Warwickshire’s title chances were in the balance with only four matches remaining. They seemed to have disappeared when lowly Derbyshire were within 21 runs of Warwickshire’s first innings score with only one wicket down. However Field and Foster prompted a collapse and Warwickshire dominated in the second innings and duly won easily. In the next match against Lancashire another Foster whirlwind innings, 98 at even time, secured a large first innings lead. Field then took over, taking seven wickets, with a spell that The Times described as “almost irresistible.” By this stage of the season Field’s elbow was causing him agony, his only treatment a tot of whisky and a massage in the morning. Leicestershire were then brushed aside in the penultimate fixture as the season’s pattern played out once more: a century anchored the innings, this time from Charlesworth, a quick bash from Foster and then he and Field knocked over the opposition.
A win in their final game at Northampton would bring the trophy to Birmingham for the first time but the championship table looked strange. Kent, the only other possible winners, had played six more games but the two counties had not met all season. The championship was mired with such petty feuds and snobby attitudes. Essex refused to play Warwickshire because of a perceived slight years before while Sussex had only resumed the fixture in 1911 after a decade sulking because Quaife had not played for them, his native county. Of the ‘big six’, Middlesex would not play a championship match with Warwickshire until 1912 and Nottinghamshire would not do so until after the First World War.
Others might grumble but Warwickshire travelled up to Northampton knowing that destiny was in their own hands. In the words of Foster, “probably in the whole history of county cricket there has never been played a match of such great importance.” He lost the toss on a good batting wicket but by lunch the home team had been dismissed for 73 with five wickets for Foster and four to Field (the other was a run-out.) By the end of the day, with Charlesworth scoring another remorseless century, Foster felt confident enough to telegraph his father “we are on our way there.” However the following day, a Sunday, saw persistent rain and the players consoled themselves with endless rounds of bridge and poker. Warwickshire were soon out for 281 when play restarted at 3pm on Monday, allowing Foster and Field to cut through the opposition so that only three more wickets were needed for victory going into the final day.
The only threat was more rain but after a night of revelry the Birmingham men found a beautiful late summer’s day had dawned. Appropriately it was Foster who took the final wicket; the ball swung and uprooted the off stump of the helpless last man. “I will always remember Northampton as giving me the greatest day of my life” wrote Foster and he certainly did enjoy himself, with a champagne supper and a nap in the dressing room before the team headed back to Birmingham for more champagne-fuelled celebrations.
How did such apparent no-hopers win the title? They were aided by the disparity in fixtures and the hot, dry summer helped Foster and Field, who both bowled over 4,000 overs and averaged under 20. Their batting was reliable, with Kinneir, Charlesworth and Quaife providing consistency and a platform for Foster’s aggression down the order. Despite his prowess with bat and ball Foster’s greatest gift that season was his leadership. Not only did he strive for aggressive cricket that forced results but, as The Times wrote, he “welded the side together, and he has borne them to victory with the greatest weight on his shoulders.”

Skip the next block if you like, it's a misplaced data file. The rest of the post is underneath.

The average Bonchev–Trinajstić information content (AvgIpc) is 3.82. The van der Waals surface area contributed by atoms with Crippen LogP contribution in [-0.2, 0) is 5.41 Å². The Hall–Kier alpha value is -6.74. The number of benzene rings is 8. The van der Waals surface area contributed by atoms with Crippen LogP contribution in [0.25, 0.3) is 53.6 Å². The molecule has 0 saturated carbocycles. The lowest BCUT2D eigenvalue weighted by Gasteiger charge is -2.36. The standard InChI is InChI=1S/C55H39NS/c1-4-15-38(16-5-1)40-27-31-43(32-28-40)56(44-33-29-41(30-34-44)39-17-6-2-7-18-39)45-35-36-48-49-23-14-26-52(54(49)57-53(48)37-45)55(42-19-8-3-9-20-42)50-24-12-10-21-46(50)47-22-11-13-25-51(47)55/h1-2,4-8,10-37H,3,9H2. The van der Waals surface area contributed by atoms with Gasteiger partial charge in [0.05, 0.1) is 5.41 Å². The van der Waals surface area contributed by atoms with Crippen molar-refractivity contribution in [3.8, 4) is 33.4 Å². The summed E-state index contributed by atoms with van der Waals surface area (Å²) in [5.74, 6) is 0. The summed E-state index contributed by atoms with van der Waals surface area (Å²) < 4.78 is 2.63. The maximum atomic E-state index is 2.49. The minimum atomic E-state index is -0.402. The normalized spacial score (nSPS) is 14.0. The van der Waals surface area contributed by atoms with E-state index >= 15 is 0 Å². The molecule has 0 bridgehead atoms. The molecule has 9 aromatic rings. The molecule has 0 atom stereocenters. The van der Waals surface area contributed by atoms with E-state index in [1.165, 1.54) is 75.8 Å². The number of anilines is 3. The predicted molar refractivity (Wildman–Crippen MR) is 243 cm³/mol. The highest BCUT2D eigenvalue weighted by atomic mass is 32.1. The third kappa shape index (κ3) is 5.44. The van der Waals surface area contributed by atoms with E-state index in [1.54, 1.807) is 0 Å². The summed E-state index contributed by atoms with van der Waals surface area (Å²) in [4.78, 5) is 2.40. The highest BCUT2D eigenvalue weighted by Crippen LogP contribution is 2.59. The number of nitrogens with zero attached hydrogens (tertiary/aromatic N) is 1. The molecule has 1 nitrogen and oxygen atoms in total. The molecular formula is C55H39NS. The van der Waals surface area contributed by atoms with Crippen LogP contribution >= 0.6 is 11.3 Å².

Six days later Foster, along with Smith and Kinneir, was on the boat to Australia, where they helped regain the Ashes. However it became apparent the following season that Warwickshire had not torn down the old order. The county finished ninth as a wet summer negated Foster and Field, and by 1913, in their first match against Kent for a decade, they were all out for sixteen runs. The ‘big six’ resumed their domination; Derbyshire were the only other county outside this elite group to win the championship before the Second World War. Neither did it help Warwickshire to improve their standing within the domestic game. Although Kent and Middlesex finally accepted fixtures with them, the Imperial Cricket Conference haughtily rejected their request for one of the test matches in the triangular tournament of 1912, and the ground would not see another international game until 1924. It would be another forty years until they won the championship again.
Foster would never again capture the glories of that summer. His approach, once so refreshing, became increasingly lackadaisical and his life began a slow, steady descent after a car crash ended his cricket career in 1915. By 1946 he was barred from Edgbaston because of “disgraceful conduct on several occasions during the past season, notably towards amateur players and members of the catering staff.” When the county won its second championship in 1951 he was in St. Andrews Psychiatric Hospital in Northampton, where he had voluntarily placed himself after appearing in court on account of his financial troubles and assaulting a bailiff. It was there that he died in 1958. Typically his Widen obituary makes no mention of his troubles but perhaps on this occasion the omissions are for the best. Rather than his troubled later life we should remember instead the 22 year old who led his band of mostly hardened professionals into the promised land with vim, vigour and a style of cricket that for once deserves the moniker of ‘the Golden Age’.